The 2000 and 2004 mayoral elections were won by Ken Livingstone, the 2008 and 2012 elections were won by Boris Johnson. The 2016 election was won by Sadiq Khan, Greater London continues to include the most closely associated parts of the Greater London Urban Area and their historic buffers. Thus it includes, in five boroughs, significant parts of the Metropolitan Green Belt which protects designated greenfield land in a way to the citys parks
Harrow /ˈhæroʊ/ is a large suburban town in the London Borough of Harrow, northwest London, England. It is centred 10.5 miles northwest of Charing Cross, harrow-on-the-Hill includes the conservation area with a high proportion of listed buildings with a residential and institutional array of Georgian architecture and a few 17th century examples. Harrow gives its initial letters to a postcode area. Harrow was a borough of Middlesex before its inclusion in Greater London in 1965. Harrow is home to a large Westminster polytechnic campus and its oldest secondary schools are Harrow School, harrows name comes from Old English hearg = temple, which was probably on the hill of Harrow, where St. Marys Church stands today. The name has been studied in detail by Keith Briggs, the first and only contemporary artist-led gallery in Harrow was set up in 2010 by the Usurp Art Collective. The space is called the Usurp Art Gallery & Studios and is based in West Harrow, Usurp Art provides professional support to artists and runs the only public artists studios in the borough.
It is a project for Arts Council England. Much of Kenton and before 1716 all of Pinner were parts of Harrow, geographical facts which root the importance of Harrow as a meeting place, Harrow Weald, is the district north of Wealdstone, both of which were historically part of Harrow. Harrow may include the wards of Roxeth, Headstone North and Harrow on the Hill as well as the Greenhill, West Harrow, the combined population of these wards is 80,213. In the 2011 census, the Greenhill ward was 42% white, 26% Indian, the West Harrow ward was 44% white, 23% Indian, and 12% Other Asian. In addition, Headstone South ward was 43% white, 24% Indian, Harrow on the Hill ward was 47% white, 19% Indian and 12% Other Asian. Major employers include Kodak Alaris, the Royal National Orthopaedic Hospital and Ladbrokes, on 7 August 1838 Thomas Port died from injuries received in a train accident near Harrow. With great fortitude, he bore a second amputation by the surgeons and died from loss of blood, August 7th 1838, on 26 November 1870 two trains collided at Harrow & Wealdstone station, killing 9 and injuring 44.
On 8 October 1952 three trains collided at Harrow and Wealdstone station, killing 112 people, of the dead,64 were railway employees on their way to work. Harrow is the hometown of renown fashion designer, Vivenne Westood whom went on to one of the notable pioneers of Punk culture. Harrow is twinned with, France Notes References Harrow Times newspaper Harrow Council Homepage Harrow Local Community News and Information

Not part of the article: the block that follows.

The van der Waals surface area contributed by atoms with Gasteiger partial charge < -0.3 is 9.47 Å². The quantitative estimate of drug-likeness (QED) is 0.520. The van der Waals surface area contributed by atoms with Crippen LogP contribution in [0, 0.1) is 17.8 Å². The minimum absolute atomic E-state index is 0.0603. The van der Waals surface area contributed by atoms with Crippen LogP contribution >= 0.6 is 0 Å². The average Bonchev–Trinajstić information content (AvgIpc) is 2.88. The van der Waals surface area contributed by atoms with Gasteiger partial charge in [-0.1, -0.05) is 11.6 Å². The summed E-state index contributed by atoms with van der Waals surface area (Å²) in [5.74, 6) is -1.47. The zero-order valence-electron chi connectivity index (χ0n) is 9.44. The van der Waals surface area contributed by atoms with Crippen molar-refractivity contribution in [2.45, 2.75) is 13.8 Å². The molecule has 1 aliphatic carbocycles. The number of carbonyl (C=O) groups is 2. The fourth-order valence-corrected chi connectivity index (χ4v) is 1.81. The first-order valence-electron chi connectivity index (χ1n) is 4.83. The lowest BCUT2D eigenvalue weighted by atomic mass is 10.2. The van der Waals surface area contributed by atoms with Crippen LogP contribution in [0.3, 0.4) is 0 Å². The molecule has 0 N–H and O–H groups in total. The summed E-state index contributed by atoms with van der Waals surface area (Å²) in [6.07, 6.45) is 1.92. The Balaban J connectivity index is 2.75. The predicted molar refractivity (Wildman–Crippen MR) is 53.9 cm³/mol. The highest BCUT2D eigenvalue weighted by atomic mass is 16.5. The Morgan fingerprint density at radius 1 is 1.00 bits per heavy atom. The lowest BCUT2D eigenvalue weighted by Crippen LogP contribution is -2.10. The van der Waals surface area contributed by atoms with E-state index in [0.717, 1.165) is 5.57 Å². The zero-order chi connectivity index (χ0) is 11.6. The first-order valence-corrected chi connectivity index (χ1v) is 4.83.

The brainchild of British politician William Ewart in 1863, it is the oldest such scheme in the world. The worlds first blue plaques were erected in London in the 19th century to mark the homes and workplaces of famous people. This scheme continues to the present day, having been administered successively by the Society of Arts, the London County Council, the Greater London Council, many other plaque schemes have since been initiated in the United Kingdom. Some are restricted to a geographical area, others to a particular theme of historical commemoration. The plaques erected by these schemes are manufactured in a variety of designs, materials, the term blue plaque may be used narrowly to refer to the official English Heritage scheme, but is often used informally to encompass all similar schemes. There are commemorative plaque schemes throughout the world such as those in Paris, Oslo, and in cities in Australia, Russia. The forms these take vary, and they tend to be known as historical markers, the original blue plaque scheme was established by the Society of Arts in 1867, and since 1986 has been run by English Heritage.
It is the oldest such scheme in the world, since 1984 English Heritage have commissioned Frank Ashworth to make the plaques which have been inscribed by his wife, Sue, at their home in Cornwall. English Heritage plans to erect an average of twelve new blue plaques each year in London. After being conceived by politician William Ewart in 1863, the scheme was initiated in 1866 by Ewart, Henry Cole and the Society of Arts, the first plaque was unveiled in 1867 to commemorate Lord Byron at his birthplace,24 Holles Street, Cavendish Square. This house was demolished in 1889, the earliest blue plaque to survive, put up in 1867, commemorates Napoleon III in King Street, St Jamess. Byron’s plaque was blue, but the colour was changed by the manufacturer Minton, in total the Society of Arts put up 35 plaques, fewer than half of which survive today. The Society only erected one plaque within the square-mile of the City of London, in 1879, it was agreed that the City of London Corporation would be responsible for erecting plaques within the City to recognise its jurisdictional independence.